Bichitr has managed to direct Sheikh Hussain’s gaze convincingly at Jehangir ‘s face. This is the only plausible spatial relationship between two figures in this picture. Jehangir simply looks on, with an amiable formality, at something hovering right above the Sufi’s turban.
Extending toward us, in the receding space of perspective as was practiced at the time in European painting, is an Ottoman Sultan, followed by King James I of England and the artist himself. The Sultan is no one in particular. He is Bichitr’s version of the hook-nosed European idea of a Turk, no doubt studied from one of those 16th century engravings with Orientalist physiognomies (they were congruous with impossible romantic notions of heathen cruelty and harems and perversions). The Ottoman Sultan has been pasted on so he can be ignored by the larger-than-life Mughal Emperor. Apparently, every time the khutba at the Ka’aba in Mecca was read in the Ottoman Sultan’s name (because he owned it), it stuck a little dagger in the Mughal Emperor’s heart. (Akbar had even sent some letters of introduction to Constantinople but they were ignored…)
The Sultan’s gesture with his joined hands as a supplicant is overshadowed by the fluffy plumes in the hat of King James I. He has been replicated earnestly from an original British miniature painting (they had miniature painting too, but mainly in portraits; you can look at miniature portraits of nobles and anonymous Romeos from the Shakespearean period). The English king is shown here as a lewd-eyed, limp-wristed parody of himself (his hand is actually meant to be fumbling for the jeweled hilt of his sword). At this point in time, however, it is true that there was little concern in Asia for the pale king of far-off England. The presents he had sent with his ambassador, Sir Thomas Roe, to the peacock throne fell far short of amazing (unimpressed by the paltry European pearls, Jehangir frankly asked for their liqueurs).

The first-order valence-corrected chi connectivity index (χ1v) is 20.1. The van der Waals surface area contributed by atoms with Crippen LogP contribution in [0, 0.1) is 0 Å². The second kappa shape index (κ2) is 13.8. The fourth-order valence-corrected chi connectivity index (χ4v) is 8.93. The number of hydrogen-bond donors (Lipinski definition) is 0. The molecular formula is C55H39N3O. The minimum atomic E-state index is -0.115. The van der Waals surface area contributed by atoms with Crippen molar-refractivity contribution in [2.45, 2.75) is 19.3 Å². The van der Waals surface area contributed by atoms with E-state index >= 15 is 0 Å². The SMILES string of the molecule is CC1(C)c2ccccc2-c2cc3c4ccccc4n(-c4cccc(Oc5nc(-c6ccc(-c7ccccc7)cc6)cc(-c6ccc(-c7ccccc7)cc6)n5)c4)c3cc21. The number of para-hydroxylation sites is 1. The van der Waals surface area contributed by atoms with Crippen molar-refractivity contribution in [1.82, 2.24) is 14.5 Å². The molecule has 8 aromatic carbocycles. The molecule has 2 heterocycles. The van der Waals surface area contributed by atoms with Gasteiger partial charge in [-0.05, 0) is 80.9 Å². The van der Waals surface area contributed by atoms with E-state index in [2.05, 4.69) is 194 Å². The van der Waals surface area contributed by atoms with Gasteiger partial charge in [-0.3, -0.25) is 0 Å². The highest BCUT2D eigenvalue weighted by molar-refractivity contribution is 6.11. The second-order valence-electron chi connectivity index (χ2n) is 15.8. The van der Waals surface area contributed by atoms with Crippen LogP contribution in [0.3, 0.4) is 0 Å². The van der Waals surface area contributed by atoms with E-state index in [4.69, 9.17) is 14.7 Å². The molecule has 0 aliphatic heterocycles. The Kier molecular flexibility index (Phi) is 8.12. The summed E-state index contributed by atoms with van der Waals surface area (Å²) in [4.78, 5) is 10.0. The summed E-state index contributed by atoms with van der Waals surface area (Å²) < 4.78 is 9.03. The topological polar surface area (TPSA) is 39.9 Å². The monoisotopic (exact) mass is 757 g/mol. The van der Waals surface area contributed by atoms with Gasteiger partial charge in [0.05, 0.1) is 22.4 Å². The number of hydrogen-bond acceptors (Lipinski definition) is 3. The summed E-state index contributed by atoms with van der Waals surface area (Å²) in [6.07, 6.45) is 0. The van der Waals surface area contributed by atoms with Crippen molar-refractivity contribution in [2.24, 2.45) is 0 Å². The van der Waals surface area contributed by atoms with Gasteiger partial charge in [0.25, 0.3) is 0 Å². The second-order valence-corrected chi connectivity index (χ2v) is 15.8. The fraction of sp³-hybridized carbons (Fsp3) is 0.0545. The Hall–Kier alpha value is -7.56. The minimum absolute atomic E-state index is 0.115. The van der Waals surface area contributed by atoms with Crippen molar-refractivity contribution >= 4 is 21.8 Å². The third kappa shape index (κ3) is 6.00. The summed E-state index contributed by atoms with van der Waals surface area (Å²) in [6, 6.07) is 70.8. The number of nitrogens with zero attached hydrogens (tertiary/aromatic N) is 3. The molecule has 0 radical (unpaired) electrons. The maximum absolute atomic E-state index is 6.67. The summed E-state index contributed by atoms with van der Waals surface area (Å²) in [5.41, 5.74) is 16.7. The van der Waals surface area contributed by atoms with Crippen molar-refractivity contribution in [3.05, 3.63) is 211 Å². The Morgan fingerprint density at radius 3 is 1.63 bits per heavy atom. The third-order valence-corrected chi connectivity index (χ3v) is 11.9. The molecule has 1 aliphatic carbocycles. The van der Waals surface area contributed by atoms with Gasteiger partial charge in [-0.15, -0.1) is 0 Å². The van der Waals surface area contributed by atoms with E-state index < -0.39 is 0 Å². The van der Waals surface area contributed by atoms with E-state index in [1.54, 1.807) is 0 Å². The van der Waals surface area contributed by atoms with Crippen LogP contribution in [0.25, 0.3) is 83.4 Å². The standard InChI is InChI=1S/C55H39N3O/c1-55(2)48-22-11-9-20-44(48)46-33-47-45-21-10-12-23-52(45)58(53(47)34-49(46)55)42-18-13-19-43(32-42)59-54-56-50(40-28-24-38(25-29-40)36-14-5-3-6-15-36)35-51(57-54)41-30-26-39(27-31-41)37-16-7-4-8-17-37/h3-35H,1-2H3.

[quote]The Ottoman Sultan has been pasted on so he can be ignored by the Mughal Emperor[/quote]
King James is the only one who looks out at us from the painting; and this is a special position, as though he alone is inviting us to look deeper into the allegory. But that is probably something we have come to feel now, long after Europe’s triumph over Asia has occurred. Bichitr just copied the English king’s pose from the European pictures that were at his disposal. A 17th century European master may have used an adventurous innovation by neutralizing such a prominent stare. But in Europe the concern was to make Christian stories as real as possible for the illiterate subjects of the church, and painters were trained to make such innovations. The more subtle hints about social positions had to be maneuvered within the constrains of actual spatial perspective.
This Indian picture is a selective (and often random) mix of cultural sensibility, allegorical requirement and the actual registrations of the mind’s eye. It was intended to be part of a book that would be seen by princes only. Or it would be gifted to a visiting or distant ruler. In that respect it has more in common with an informative jewel.
Let us finally turn to the artist himself. Bichitr has shown himself as the smallest figure in the painting, and the one closest to us, something that is at odds with the perspective he has painstakingly applied to the rounded throne. (By the logic of space, the figure closest to us should be the largest.) But he has once again abandoned the rules of perspective when painting the architectural and vegetal motifs of the European carpet.
Is this because it would be harder to draw an intricate carpet foreshortened? Is it because the beauty of the carpet as an object would be lost to the world as our eyes see it? Or is it because this tradition of flatness was just too entrenched in the practice of Indian miniature painting, and it would be insolent to break it?
The artist’s selective commitment to perspective, however, is applied perfectly to the miniature painting he holds in his own hand. It shows an elephant and two horses, both gifts from Jehangir. Bichitr shows himself in the same mustard tunic in deep prostration. He expresses his humility among such personages with his smallness but also his gratitude: he is very, very grateful to the man with the drunken eyes and the golden halo behind his head, a halo that is both sun and moon, a veritable center of the universe.
In a sense, this selective realism is free from the shackles of Europe’s faithfulness to “reality”, the resemblance to something that can be touched. In my imagination, though this picture is sensual, it cannot be touched; it exists on a different plane. It is less subtle but more complicated than European painting, whose straight way of looking at reality has something to do, I suspect, with the enormous conquests it was just about to inflict on the rest of the world. But this idea of freedom from realism is not a momentous one in South Asia, where the claim for realism has never really taken root.